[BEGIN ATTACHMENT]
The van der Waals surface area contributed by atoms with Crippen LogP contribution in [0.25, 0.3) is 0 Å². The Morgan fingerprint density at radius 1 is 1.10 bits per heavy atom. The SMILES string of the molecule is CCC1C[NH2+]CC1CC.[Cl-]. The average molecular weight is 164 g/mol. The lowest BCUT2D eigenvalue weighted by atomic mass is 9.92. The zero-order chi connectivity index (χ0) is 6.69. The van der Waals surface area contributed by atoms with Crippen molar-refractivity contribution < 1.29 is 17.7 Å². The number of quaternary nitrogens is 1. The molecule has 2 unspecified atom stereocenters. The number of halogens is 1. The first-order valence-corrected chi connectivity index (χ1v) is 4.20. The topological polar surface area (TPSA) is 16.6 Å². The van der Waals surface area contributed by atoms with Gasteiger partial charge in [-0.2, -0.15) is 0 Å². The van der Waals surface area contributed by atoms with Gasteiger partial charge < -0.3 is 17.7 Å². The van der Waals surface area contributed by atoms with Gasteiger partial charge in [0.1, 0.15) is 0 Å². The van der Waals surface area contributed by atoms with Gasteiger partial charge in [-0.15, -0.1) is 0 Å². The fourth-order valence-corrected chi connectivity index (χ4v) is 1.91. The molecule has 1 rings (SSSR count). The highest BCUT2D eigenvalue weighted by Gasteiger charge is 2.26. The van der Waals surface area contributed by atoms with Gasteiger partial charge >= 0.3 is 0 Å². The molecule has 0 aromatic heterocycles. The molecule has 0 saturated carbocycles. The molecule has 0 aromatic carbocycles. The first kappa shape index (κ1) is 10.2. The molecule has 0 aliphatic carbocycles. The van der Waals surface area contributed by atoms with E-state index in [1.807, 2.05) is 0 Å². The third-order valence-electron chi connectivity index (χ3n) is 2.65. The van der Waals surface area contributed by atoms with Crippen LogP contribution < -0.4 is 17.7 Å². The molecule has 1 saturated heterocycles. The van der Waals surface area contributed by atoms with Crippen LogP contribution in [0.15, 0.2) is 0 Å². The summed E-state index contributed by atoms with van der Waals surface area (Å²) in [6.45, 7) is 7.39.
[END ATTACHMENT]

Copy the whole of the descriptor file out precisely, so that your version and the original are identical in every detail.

The van der Waals surface area contributed by atoms with Crippen LogP contribution in [0.25, 0.3) is 0 Å². The Morgan fingerprint density at radius 1 is 1.10 bits per heavy atom. The SMILES string of the molecule is CCC1C[NH2+]CC1CC.[Cl-]. The average molecular weight is 164 g/mol. The lowest BCUT2D eigenvalue weighted by atomic mass is 9.92. The zero-order chi connectivity index (χ0) is 6.69. The van der Waals surface area contributed by atoms with Crippen molar-refractivity contribution < 1.29 is 17.7 Å². The number of quaternary nitrogens is 1. The molecule has 2 unspecified atom stereocenters. The number of halogens is 1. The first-order valence-corrected chi connectivity index (χ1v) is 4.20. The topological polar surface area (TPSA) is 16.6 Å². The van der Waals surface area contributed by atoms with Gasteiger partial charge in [-0.2, -0.15) is 0 Å². The van der Waals surface area contributed by atoms with Gasteiger partial charge < -0.3 is 17.7 Å². The van der Waals surface area contributed by atoms with Gasteiger partial charge in [0.1, 0.15) is 0 Å². The van der Waals surface area contributed by atoms with Gasteiger partial charge in [-0.15, -0.1) is 0 Å². The fourth-order valence-corrected chi connectivity index (χ4v) is 1.91. The molecule has 1 rings (SSSR count). The highest BCUT2D eigenvalue weighted by Gasteiger charge is 2.26. The van der Waals surface area contributed by atoms with Gasteiger partial charge >= 0.3 is 0 Å². The molecule has 0 aromatic heterocycles. The molecule has 0 saturated carbocycles. The molecule has 0 aromatic carbocycles. The first kappa shape index (κ1) is 10.2. The molecule has 0 aliphatic carbocycles. The van der Waals surface area contributed by atoms with E-state index in [1.807, 2.05) is 0 Å². The third-order valence-electron chi connectivity index (χ3n) is 2.65. The van der Waals surface area contributed by atoms with Crippen LogP contribution < -0.4 is 17.7 Å². The molecule has 1 saturated heterocycles. The van der Waals surface area contributed by atoms with Crippen LogP contribution in [0.15, 0.2) is 0 Å². The summed E-state index contributed by atoms with van der Waals surface area (Å²) in [6.45, 7) is 7.39.